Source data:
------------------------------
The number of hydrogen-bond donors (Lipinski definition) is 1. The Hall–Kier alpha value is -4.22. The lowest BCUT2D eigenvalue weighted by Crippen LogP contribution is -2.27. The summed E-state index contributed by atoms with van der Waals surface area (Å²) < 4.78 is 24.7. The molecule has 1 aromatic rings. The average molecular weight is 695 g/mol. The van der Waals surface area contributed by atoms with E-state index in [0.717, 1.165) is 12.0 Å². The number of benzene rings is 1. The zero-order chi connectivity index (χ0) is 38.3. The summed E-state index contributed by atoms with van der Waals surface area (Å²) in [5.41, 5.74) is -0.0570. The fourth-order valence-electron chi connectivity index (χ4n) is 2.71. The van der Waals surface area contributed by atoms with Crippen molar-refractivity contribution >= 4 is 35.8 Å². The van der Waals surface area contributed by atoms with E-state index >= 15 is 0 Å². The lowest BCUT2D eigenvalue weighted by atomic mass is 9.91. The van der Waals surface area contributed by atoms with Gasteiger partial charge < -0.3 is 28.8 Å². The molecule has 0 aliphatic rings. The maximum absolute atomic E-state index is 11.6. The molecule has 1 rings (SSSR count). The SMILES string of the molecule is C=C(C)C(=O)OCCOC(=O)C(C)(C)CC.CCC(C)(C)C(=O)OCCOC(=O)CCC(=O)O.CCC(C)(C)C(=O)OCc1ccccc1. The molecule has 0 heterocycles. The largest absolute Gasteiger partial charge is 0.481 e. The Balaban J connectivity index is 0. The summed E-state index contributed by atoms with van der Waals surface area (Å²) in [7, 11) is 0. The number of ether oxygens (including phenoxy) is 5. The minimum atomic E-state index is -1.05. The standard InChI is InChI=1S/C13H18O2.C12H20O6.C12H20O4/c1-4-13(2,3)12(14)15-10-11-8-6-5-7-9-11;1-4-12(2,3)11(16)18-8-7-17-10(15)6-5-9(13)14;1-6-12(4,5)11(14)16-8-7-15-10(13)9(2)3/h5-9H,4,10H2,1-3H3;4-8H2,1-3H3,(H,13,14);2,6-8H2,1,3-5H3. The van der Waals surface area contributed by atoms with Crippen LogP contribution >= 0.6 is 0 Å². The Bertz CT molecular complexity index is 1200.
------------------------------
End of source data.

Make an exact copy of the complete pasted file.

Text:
The number of hydrogen-bond donors (Lipinski definition) is 1. The Hall–Kier alpha value is -4.22. The lowest BCUT2D eigenvalue weighted by Crippen LogP contribution is -2.27. The summed E-state index contributed by atoms with van der Waals surface area (Å²) < 4.78 is 24.7. The molecule has 1 aromatic rings. The average molecular weight is 695 g/mol. The van der Waals surface area contributed by atoms with E-state index in [0.717, 1.165) is 12.0 Å². The number of benzene rings is 1. The zero-order chi connectivity index (χ0) is 38.3. The summed E-state index contributed by atoms with van der Waals surface area (Å²) in [5.41, 5.74) is -0.0570. The fourth-order valence-electron chi connectivity index (χ4n) is 2.71. The van der Waals surface area contributed by atoms with Crippen molar-refractivity contribution >= 4 is 35.8 Å². The van der Waals surface area contributed by atoms with E-state index >= 15 is 0 Å². The lowest BCUT2D eigenvalue weighted by atomic mass is 9.91. The van der Waals surface area contributed by atoms with Gasteiger partial charge < -0.3 is 28.8 Å². The molecule has 0 aliphatic rings. The maximum absolute atomic E-state index is 11.6. The molecule has 1 rings (SSSR count). The SMILES string of the molecule is C=C(C)C(=O)OCCOC(=O)C(C)(C)CC.CCC(C)(C)C(=O)OCCOC(=O)CCC(=O)O.CCC(C)(C)C(=O)OCc1ccccc1. The molecule has 0 heterocycles. The largest absolute Gasteiger partial charge is 0.481 e. The Balaban J connectivity index is 0. The summed E-state index contributed by atoms with van der Waals surface area (Å²) in [7, 11) is 0. The number of ether oxygens (including phenoxy) is 5. The minimum atomic E-state index is -1.05. The standard InChI is InChI=1S/C13H18O2.C12H20O6.C12H20O4/c1-4-13(2,3)12(14)15-10-11-8-6-5-7-9-11;1-4-12(2,3)11(16)18-8-7-17-10(15)6-5-9(13)14;1-6-12(4,5)11(14)16-8-7-15-10(13)9(2)3/h5-9H,4,10H2,1-3H3;4-8H2,1-3H3,(H,13,14);2,6-8H2,1,3-5H3. The van der Waals surface area contributed by atoms with Crippen LogP contribution >= 0.6 is 0 Å². The Bertz CT molecular complexity index is 1200.